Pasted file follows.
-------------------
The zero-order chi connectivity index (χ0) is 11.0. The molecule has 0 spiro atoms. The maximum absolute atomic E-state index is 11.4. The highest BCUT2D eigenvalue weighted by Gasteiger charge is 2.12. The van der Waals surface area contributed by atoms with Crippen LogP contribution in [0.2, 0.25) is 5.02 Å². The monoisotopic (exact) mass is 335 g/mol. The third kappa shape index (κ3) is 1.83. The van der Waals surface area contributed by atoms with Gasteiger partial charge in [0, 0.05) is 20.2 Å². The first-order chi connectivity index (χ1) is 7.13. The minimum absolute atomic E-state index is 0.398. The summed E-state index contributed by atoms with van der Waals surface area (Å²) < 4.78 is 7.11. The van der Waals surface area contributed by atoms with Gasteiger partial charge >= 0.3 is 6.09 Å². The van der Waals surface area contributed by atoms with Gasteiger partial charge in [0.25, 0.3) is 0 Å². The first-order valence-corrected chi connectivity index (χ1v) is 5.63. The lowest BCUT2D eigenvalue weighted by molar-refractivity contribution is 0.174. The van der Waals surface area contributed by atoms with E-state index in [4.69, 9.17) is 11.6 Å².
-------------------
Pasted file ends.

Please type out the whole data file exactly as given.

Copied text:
The zero-order chi connectivity index (χ0) is 11.0. The molecule has 0 spiro atoms. The maximum absolute atomic E-state index is 11.4. The highest BCUT2D eigenvalue weighted by Gasteiger charge is 2.12. The van der Waals surface area contributed by atoms with Crippen LogP contribution in [0.2, 0.25) is 5.02 Å². The monoisotopic (exact) mass is 335 g/mol. The third kappa shape index (κ3) is 1.83. The van der Waals surface area contributed by atoms with Gasteiger partial charge in [0, 0.05) is 20.2 Å². The first-order chi connectivity index (χ1) is 7.13. The minimum absolute atomic E-state index is 0.398. The summed E-state index contributed by atoms with van der Waals surface area (Å²) < 4.78 is 7.11. The van der Waals surface area contributed by atoms with Gasteiger partial charge >= 0.3 is 6.09 Å². The van der Waals surface area contributed by atoms with Gasteiger partial charge in [0.25, 0.3) is 0 Å². The first-order valence-corrected chi connectivity index (χ1v) is 5.63. The lowest BCUT2D eigenvalue weighted by molar-refractivity contribution is 0.174. The van der Waals surface area contributed by atoms with E-state index in [4.69, 9.17) is 11.6 Å².